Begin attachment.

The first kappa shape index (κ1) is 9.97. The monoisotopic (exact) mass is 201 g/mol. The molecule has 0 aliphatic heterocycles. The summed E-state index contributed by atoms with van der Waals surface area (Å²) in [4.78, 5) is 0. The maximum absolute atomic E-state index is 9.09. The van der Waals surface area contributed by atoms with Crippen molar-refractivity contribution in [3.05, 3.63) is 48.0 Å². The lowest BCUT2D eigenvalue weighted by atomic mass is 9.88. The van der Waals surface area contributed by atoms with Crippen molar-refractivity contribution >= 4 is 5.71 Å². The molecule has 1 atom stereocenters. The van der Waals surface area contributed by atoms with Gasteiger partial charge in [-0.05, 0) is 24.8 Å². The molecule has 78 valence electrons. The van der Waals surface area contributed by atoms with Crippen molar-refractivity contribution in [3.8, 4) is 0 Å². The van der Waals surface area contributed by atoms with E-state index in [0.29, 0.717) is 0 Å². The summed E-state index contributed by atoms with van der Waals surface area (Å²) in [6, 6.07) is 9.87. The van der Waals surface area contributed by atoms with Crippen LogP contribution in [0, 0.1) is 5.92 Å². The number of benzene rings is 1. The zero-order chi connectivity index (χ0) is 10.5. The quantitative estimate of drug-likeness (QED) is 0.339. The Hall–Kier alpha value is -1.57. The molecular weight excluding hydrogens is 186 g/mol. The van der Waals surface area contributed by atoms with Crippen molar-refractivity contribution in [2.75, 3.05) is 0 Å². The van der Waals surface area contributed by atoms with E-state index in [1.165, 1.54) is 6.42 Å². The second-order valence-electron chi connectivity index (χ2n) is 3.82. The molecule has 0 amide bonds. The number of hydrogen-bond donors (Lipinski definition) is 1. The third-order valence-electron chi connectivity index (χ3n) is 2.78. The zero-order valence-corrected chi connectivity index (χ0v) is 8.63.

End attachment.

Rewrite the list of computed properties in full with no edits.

The first kappa shape index (κ1) is 9.97. The monoisotopic (exact) mass is 201 g/mol. The molecule has 0 aliphatic heterocycles. The summed E-state index contributed by atoms with van der Waals surface area (Å²) in [4.78, 5) is 0. The maximum absolute atomic E-state index is 9.09. The van der Waals surface area contributed by atoms with Crippen molar-refractivity contribution in [3.05, 3.63) is 48.0 Å². The lowest BCUT2D eigenvalue weighted by atomic mass is 9.88. The van der Waals surface area contributed by atoms with Crippen molar-refractivity contribution >= 4 is 5.71 Å². The molecule has 1 atom stereocenters. The van der Waals surface area contributed by atoms with Gasteiger partial charge in [-0.05, 0) is 24.8 Å². The molecule has 78 valence electrons. The van der Waals surface area contributed by atoms with Crippen molar-refractivity contribution in [3.8, 4) is 0 Å². The van der Waals surface area contributed by atoms with E-state index in [0.29, 0.717) is 0 Å². The summed E-state index contributed by atoms with van der Waals surface area (Å²) in [6, 6.07) is 9.87. The van der Waals surface area contributed by atoms with Crippen LogP contribution in [0, 0.1) is 5.92 Å². The number of benzene rings is 1. The zero-order chi connectivity index (χ0) is 10.5. The quantitative estimate of drug-likeness (QED) is 0.339. The Hall–Kier alpha value is -1.57. The molecular weight excluding hydrogens is 186 g/mol. The van der Waals surface area contributed by atoms with Crippen molar-refractivity contribution in [2.75, 3.05) is 0 Å². The van der Waals surface area contributed by atoms with E-state index in [1.165, 1.54) is 6.42 Å². The second-order valence-electron chi connectivity index (χ2n) is 3.82. The molecule has 0 amide bonds. The number of hydrogen-bond donors (Lipinski definition) is 1. The third-order valence-electron chi connectivity index (χ3n) is 2.78. The zero-order valence-corrected chi connectivity index (χ0v) is 8.63.